The Can Commandments: You Must Not Break Them
The CAN-SPAM Act of 2003 was the first national standards for the sending of commercial emails which requires the Federal Trade Commission to enforce the regulations. This law is critical to keep in mind when conducting any email marketing campaign because each separate email in violation of the CAN-SPAM Act is subject to penalties of up to $16,000.
That can cost you your whole marketing budget. So avoid that mistake and follow these five parts of the act.1. Must be a valid ‘from’ email address 2. Must not include a deceptive header, subject line or message 3. Must include your valid physical postal address 4. Must have an opt out option with a prompt action 5. Must be identified as ‘advertising’
The Anatomy of an Email
In general, the anatomy of an effective email should follow an inverted pyramid style. In which you grab the reader’s attention, build anticipation and have a call to action. The following points are a dive deeper into each component.
The from name needs to be simple and one that represents your company or brand. You can have the from name be as generic as “The Codal Team” but for a more personalized touch including your first name may create a stronger connection.
When writing a subject line it is important to be mindful of the length, for only a particular amount of characters will be visible to the reader.
The best practices of a subject line are incorporating the brand, including a call to action, creating a sense of urgency, daring to be different, asking a question and adding an element of personalization.
The preheader is often the most overlooked aspect of an email, it is the first text that the reader sees after the subject line.
Some good preheaders include providing a link to the online version of the email (example below), delivering a compelling one-line summary of the email, provide an unsubscribe link or remind subscribers why they are receiving the email.
The overall body of the email should be engaging and quick to read. Including multiple call to actions, links, bullets, and images (Don’t forget about the alt tags) will help accomplish this goal.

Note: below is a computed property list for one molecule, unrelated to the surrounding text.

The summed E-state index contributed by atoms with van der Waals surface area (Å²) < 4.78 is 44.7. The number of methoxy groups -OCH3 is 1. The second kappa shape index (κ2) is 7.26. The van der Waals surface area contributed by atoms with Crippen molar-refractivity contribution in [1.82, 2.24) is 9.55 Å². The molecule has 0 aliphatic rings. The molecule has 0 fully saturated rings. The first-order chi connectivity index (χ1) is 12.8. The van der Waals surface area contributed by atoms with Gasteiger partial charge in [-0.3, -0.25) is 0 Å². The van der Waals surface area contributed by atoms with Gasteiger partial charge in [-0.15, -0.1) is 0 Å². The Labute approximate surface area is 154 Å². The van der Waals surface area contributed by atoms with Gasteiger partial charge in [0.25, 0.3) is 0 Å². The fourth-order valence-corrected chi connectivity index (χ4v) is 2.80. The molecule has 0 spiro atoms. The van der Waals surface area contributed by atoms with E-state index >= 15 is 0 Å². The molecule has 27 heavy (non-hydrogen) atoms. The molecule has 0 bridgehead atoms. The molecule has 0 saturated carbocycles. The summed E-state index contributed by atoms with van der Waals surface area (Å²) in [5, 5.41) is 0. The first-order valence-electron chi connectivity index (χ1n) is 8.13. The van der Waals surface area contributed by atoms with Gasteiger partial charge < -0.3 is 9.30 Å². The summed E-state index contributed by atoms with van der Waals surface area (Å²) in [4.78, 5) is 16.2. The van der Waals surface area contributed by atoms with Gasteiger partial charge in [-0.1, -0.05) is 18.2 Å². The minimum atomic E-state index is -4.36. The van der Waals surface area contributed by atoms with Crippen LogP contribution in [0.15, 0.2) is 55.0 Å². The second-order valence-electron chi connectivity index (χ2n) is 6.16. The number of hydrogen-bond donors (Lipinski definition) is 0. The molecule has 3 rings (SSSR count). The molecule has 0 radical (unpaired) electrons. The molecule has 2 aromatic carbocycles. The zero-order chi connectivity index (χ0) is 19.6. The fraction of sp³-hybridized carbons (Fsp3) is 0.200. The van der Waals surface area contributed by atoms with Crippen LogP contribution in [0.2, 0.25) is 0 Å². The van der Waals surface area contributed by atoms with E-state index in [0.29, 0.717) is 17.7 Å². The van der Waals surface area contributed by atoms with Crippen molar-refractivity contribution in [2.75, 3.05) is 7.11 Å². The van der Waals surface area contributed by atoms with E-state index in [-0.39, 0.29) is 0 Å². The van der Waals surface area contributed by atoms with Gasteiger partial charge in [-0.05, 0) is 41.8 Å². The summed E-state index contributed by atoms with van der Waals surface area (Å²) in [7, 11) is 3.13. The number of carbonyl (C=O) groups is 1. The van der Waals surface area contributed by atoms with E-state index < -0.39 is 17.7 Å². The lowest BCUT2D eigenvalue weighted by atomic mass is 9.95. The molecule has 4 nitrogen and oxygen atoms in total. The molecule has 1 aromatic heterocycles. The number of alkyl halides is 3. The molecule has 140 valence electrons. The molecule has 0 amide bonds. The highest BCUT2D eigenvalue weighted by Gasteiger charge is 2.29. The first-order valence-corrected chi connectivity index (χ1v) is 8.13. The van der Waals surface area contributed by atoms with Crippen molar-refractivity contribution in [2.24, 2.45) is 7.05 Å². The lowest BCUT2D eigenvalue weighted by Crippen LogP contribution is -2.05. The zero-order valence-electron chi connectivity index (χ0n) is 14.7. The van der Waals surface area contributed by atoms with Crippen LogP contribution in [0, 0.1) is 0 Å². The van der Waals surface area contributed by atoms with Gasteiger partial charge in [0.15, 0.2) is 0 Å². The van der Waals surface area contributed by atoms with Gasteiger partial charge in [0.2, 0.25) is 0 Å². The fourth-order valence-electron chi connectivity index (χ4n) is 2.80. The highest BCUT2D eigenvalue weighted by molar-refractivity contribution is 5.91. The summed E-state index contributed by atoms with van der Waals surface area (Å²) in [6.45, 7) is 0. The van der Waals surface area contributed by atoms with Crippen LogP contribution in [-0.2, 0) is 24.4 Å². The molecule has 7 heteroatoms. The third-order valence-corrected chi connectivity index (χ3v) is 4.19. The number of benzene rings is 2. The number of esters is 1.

Additionally, it is key to keep in mind the use of whitespace and balance of the email and what kind of screens the readers are using. For example, UX design companies are constantly making sure everything digitally made are also designed for a mobile screen.
The footer is a spot that is great for putting necessary information that is not as sexy. Some things you can include in the footer are an unsubscribe link, privacy policies, and contact information.
Top 3 Tips for Email Marketing
1. Use Buttons
Buttons are more of an appealing feature to click on then just a simple link. They also allow the ability to incorporate humor or a bright color to entice more action.
2. Create an Exclusive Club
Making the user think that a particular deal or offer is just for them will help persuade them to read the email and offer included.
3. Leverage the Zeigarnick Effect
This is the uncomforable feeling you get when things are left unfinished. Creating an email initiating this feeling will result in more action.
Email marketing is still one of the most effective ways to reach a targeted audience. With that reach and also being able to provide a direct path to purchase, one that is trackable and measurable, it is an opportunity not to overlook.